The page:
Jiang Xi Province is home of Lu Shan Cloud, one of the most famous Chinese green teas. Jiang Xi has long history of being a center of tea production and tea trade. It also provided tribute tea to royal family of every dynasty in Chinese history, since the earliest record if Tang dynasty. The historically famous Jiang Xi green tea is not frequently seen in western market. Even in Chinese domestic market, Jiang Xi tea is often overshadowed by teas from its surrounding provinces, An Hui, Zhe Jiang, Fu Jian and Guang Dong. However, as one of the oldest tea centers of China, Jiang Xi is full of tea treasure.
This is the tea that gave me the biggest surprise - Lan Xiang Xian Zhi (Orchid Fairy Twig, 蘭香仙枝). It's from the remote 800m (2400ft.) mountain range of the beautiful Wuyuan, Jiang Xi. The tea grows in the wild, without using any pesticide or artificial fertilizer. It's not certified organic, but it's organic in the real sense. This is my first time to have this tea. My heart was full of curiosity about it.
The tea is completely hand-processed. The dry tea strips are not as pretty as machine-processed tea, but the dry tea leaves look tight and heavy. The dry tea aroma is one that I had never experienced from any other green tea. I think, the dry leaves smell of honey and flowers.
The tea leaves are tight and heavy. Therefore they sink in water fairly easy. When brewing this tea, instead of pouring water on tea leaves, you can throw tea leaves in water, and they will soon sink to the bottom. If you prefer to use a gaiwan, then make sure to allow more time for the first infusion, because the tightly curled tea leaves will need some time to open themselves. This tea was harvested in mid-April, which is the earliest time of harvest for this elevation. Therefore I used lower than boiling water temperature (about 90 C or 195 F).
At the bottom of the water, the tea leaves opened little by little, like blooming flowers. The flavor has something very honey-like, something I had never experienced. I think, this is the most wonderful green tea experience for me this spring! Long Jing, Huang Shan Mao Feng, Snowflake on Green Lake... they are all fabulous. But nothing compares to experiencing a new variety with a whole new flavor profile. From the first sip, I knew I was committed to this tea and I would have to look for it every spring in the years to come!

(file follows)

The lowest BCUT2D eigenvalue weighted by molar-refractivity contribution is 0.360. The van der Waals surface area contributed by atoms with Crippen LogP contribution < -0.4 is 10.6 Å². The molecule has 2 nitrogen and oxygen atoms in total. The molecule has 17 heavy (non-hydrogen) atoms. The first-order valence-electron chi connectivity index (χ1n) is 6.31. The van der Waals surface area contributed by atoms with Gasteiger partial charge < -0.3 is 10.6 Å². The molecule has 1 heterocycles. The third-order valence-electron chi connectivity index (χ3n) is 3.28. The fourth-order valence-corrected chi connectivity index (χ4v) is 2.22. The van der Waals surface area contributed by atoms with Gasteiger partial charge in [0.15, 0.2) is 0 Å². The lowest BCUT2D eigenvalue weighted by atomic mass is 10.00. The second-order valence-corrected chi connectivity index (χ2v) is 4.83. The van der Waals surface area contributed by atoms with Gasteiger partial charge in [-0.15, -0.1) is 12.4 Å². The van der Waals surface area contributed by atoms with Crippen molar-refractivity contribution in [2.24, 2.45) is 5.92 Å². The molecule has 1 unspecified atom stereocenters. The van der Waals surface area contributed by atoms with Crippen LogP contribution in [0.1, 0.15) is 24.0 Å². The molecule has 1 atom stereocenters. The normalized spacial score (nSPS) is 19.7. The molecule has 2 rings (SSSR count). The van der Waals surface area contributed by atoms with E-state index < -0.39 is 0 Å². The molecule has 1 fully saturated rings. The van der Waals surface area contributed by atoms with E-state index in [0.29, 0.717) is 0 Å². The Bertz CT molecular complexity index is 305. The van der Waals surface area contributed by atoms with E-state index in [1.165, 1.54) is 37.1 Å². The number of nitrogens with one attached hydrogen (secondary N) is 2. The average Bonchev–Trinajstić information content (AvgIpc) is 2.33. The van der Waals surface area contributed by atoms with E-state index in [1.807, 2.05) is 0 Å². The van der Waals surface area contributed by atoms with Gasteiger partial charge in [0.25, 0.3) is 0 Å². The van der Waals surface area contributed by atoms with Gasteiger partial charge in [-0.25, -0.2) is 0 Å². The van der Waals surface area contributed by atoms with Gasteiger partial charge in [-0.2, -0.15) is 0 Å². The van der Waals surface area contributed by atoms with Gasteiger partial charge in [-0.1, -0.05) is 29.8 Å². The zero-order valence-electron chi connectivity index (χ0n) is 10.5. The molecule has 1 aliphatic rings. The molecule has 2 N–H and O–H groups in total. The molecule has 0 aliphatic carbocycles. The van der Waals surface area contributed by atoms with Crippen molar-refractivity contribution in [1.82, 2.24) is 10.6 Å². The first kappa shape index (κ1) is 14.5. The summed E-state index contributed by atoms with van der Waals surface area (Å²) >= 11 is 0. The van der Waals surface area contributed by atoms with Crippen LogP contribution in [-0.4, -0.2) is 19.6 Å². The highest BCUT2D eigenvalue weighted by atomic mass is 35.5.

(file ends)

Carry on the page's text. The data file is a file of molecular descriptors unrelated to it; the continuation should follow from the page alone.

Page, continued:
Although I reminded myself the leaves were tight and seemingly small amount may end up being a lot, alas, I still used too many leaves. The photo above and the photo below was the same cup of tea! What's great, though, is that even with so many leaves in a cup, the tea didn't yield any bitterness or astringency, but only rich flavor. I think that's a great demonstration of high mountain, slow growing leaves.
When giving me this tea, the manufacturer told me apologetically that this year, due to the impact of the cold current in March, there is no Superior Grade, and their highest grade this year is only Grade I. After tasting this tea, thinking of what he said about this excellent tea being "only Grade I", I feel I like this manufacturer even more.
A few decades ago, when the entire Chinese tea industry was state-owned, in spite of problems here and there, the grading system for tea was very much standardized and strict. My dad told me this story again and again. Thirty years ago, when he went to Hangzhou, he got some Grade Four Long Jing, which was the best in domestic market. And the tea was fabulous, although it was only Grade Four. Today in Chinese market, we see more and more Superior Grade products. Sometimes, Superior isn't even enough. There are grades above it, with various names, Royal, Imperial, Taoism... you can forge endless grand titles with Chinese characters :-p Yet there are many small manufacturers who are very loyal to their own standards. Their pride is not built on calling all their tea Superior Grade and above. Instead, they are proud of it if their Grade II tea is better than Grade I tea of other companies.